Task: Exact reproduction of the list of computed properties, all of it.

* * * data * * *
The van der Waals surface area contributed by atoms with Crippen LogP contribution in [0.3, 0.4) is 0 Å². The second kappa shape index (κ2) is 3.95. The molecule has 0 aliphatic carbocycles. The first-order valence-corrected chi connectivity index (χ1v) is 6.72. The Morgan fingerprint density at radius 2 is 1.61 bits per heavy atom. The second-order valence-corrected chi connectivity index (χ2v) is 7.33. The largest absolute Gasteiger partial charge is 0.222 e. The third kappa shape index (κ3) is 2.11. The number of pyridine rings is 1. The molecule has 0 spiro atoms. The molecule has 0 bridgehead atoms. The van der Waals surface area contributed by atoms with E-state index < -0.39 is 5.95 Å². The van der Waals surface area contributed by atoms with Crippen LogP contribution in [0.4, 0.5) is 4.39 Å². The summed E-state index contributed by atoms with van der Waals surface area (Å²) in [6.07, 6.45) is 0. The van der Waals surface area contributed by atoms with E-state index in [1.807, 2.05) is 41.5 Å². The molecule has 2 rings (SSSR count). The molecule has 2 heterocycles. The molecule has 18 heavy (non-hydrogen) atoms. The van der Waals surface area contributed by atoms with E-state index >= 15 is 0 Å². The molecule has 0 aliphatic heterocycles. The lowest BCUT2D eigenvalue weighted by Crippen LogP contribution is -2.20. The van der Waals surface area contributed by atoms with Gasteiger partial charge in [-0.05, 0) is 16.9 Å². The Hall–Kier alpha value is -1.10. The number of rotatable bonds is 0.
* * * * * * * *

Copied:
The van der Waals surface area contributed by atoms with Crippen LogP contribution in [0.3, 0.4) is 0 Å². The second kappa shape index (κ2) is 3.95. The molecule has 0 aliphatic carbocycles. The first-order valence-corrected chi connectivity index (χ1v) is 6.72. The Morgan fingerprint density at radius 2 is 1.61 bits per heavy atom. The second-order valence-corrected chi connectivity index (χ2v) is 7.33. The largest absolute Gasteiger partial charge is 0.222 e. The third kappa shape index (κ3) is 2.11. The number of pyridine rings is 1. The molecule has 0 spiro atoms. The molecule has 0 bridgehead atoms. The van der Waals surface area contributed by atoms with E-state index < -0.39 is 5.95 Å². The van der Waals surface area contributed by atoms with Crippen LogP contribution in [0.4, 0.5) is 4.39 Å². The summed E-state index contributed by atoms with van der Waals surface area (Å²) in [6.07, 6.45) is 0. The van der Waals surface area contributed by atoms with E-state index in [1.807, 2.05) is 41.5 Å². The molecule has 2 rings (SSSR count). The molecule has 2 heterocycles. The molecule has 18 heavy (non-hydrogen) atoms. The van der Waals surface area contributed by atoms with E-state index >= 15 is 0 Å². The molecule has 0 aliphatic heterocycles. The lowest BCUT2D eigenvalue weighted by Crippen LogP contribution is -2.20. The van der Waals surface area contributed by atoms with Gasteiger partial charge in [-0.05, 0) is 16.9 Å². The Hall–Kier alpha value is -1.10. The number of rotatable bonds is 0.